A number of articles appeared recently that, while making some their point, tried enumerate different meanings of the word “kanban.” I would like to show my own set of definitions that I found useful to keep in my head when facilitating understanding of improvement options in the knowledge-based workplace.
1. Kanban as a permission-giving signal. Kanban is a signal that gives someone permission to start doing something. An example of this is the token system used by the Imperial Palace in Tokyo, documented in David Anderson’s Kanban book. My children’s elementary school limits the number of parents that can be inside the school observing their children’s classrooms; there is a small box with visitor lanyards in the principal’s office. I have seen an example of a similar system in a sushi shop and how it helps sushi chefs continuously adapt to variable demand. These and other examples I have seen suggest that such signaling concept originated in Japan and possibly dates as far back as the 17th century.
2. Kanban as a virtual permission giver. People familiar with kanban in physical contexts (1st meaning) may find it very difficult to locate the permission-giving signals on a Kanban board in an office today. This is because the boards visualize an invisible process and use WIP limits to create virtual kanban and use them as signals.
3. Kanban system comprising multiple steps in workflow joined together by permission giving signals (1st meaning). This concept is popular in manufacturing and logistics, where you can use kanban signaling to create a pull system for your assembly process or supply chain.
4. Virtual kanban system based on virtual kanban signaling (2nd meaning) in the office. People familiar with kanban system in physical environments, such as manufacturing and logistics, may not recognize virtual kanban systems in knowledge work. You can tell a virtual kanban system on a whiteboard or in an electronic tool by observing consecutive columns with WIP limits. Virtual kanban signals (2nd meaning) cannot propagate through columns with infinite limits (called “buffers”). Infinite buffers, if they exist, divide the value stream into multiple virtual kanban systems.
Such kanban systems can be used to manage work in fields such as software engineering, graphic design, marketing communication, product development, entrepreneurship and many others.
5. Kanban as an evolutionary improvement method for the knowledge-based workplace. The method includes virtual kanban systems (4th meaning) as a way to implement one of its core practices: limit work in progress. It also has a definition including four principles and six core practices, a depth model, and a body of knowledge on how to apply it, emphasizing service orientation, organizational improvement focus and certain behaviours of coaches and change agents.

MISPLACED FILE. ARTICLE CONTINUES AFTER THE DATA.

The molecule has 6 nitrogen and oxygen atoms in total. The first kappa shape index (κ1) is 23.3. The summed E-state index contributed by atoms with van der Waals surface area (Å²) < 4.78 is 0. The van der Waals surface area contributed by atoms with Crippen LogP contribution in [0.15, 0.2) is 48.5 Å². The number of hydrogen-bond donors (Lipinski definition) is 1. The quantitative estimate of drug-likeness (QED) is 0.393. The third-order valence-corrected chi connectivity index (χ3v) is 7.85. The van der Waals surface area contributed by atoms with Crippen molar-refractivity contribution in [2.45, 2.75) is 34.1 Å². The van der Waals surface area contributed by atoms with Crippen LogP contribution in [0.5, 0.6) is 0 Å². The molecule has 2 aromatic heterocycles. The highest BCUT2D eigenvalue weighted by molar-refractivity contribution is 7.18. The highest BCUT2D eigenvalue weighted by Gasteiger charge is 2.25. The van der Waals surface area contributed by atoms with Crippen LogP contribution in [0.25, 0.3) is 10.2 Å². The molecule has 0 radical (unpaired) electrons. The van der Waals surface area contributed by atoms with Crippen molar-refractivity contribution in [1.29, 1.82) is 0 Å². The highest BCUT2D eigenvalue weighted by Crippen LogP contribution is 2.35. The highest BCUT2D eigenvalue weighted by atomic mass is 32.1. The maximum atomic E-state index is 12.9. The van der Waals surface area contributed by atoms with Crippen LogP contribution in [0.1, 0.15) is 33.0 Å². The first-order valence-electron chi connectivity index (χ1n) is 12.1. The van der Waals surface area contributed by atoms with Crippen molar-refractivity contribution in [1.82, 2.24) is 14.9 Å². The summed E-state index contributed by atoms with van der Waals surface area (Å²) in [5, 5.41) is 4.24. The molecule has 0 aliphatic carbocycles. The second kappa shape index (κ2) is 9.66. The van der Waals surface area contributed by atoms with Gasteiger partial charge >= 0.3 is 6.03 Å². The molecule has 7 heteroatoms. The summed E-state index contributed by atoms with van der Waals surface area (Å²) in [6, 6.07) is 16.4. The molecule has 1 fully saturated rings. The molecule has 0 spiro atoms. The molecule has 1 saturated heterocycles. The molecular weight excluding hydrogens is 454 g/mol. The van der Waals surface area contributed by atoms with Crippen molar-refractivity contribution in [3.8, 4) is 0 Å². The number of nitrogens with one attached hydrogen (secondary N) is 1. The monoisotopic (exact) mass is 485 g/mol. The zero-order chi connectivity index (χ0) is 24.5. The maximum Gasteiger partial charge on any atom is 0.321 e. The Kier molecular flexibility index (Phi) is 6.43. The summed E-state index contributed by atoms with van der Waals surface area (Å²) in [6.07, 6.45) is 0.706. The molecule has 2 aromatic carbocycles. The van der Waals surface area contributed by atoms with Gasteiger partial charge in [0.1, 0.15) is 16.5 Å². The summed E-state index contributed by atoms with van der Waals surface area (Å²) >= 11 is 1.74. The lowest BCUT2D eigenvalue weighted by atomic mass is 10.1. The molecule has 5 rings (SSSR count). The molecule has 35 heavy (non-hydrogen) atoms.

The existing definition and knowledge of Kanban makes it an appropriate method for evolutionary improvement of knowledge-work organizations, which is known to be a Complex-domain problem. Of course, it is not the only method suitable for this class of problems.
6. Kanban the information radiator. Writing work items on post-its and sticking them to the wall is mostly a misinterpretation of the virtual kanban system concept. I’m including it here because it persists, unfortunately. Popular literature adds to this misunderstanding from time to time, the latest example being The Phoenix Project (which is generally a recommended book for IT and software professionals as its positives outweigh this and several other flaws – but this is a topic for another blog post). People who have discovered this meaning of kanban are encouraged to explore other meanings.
7. The Kanban community. The last several years saw the emergence of a new community. Many participants may have joined it to learn more about Kanban systems (4) and the Kanban method (5), but their inquiry has broadened to include Lean, complexity and cross-disciplinary connections. The result was fast development of Agile innovations that are useful to many, whether they use Kanban (5) or kanban systems (4) or neither. Examples of such innovations include Håkan Forss’ adaptation of Toyota Kata to the IT world, Troy Magennis’s work on Monte Carlo techniques for software project risks, and Jeff Anderson’s Lean Startup for Organizational Change.
One can participate in this community at intermediate and expert levels at conferences or at introductory and intermediate levels using local groups that go by the name Limited WIP Society. Participation in this community correlates with one’s ability to interpret this fast-evolving knowledge as well as the ambiguous terminology. Kanban (7) can thus be their gateway to innovation whether they use it (1-5) or not.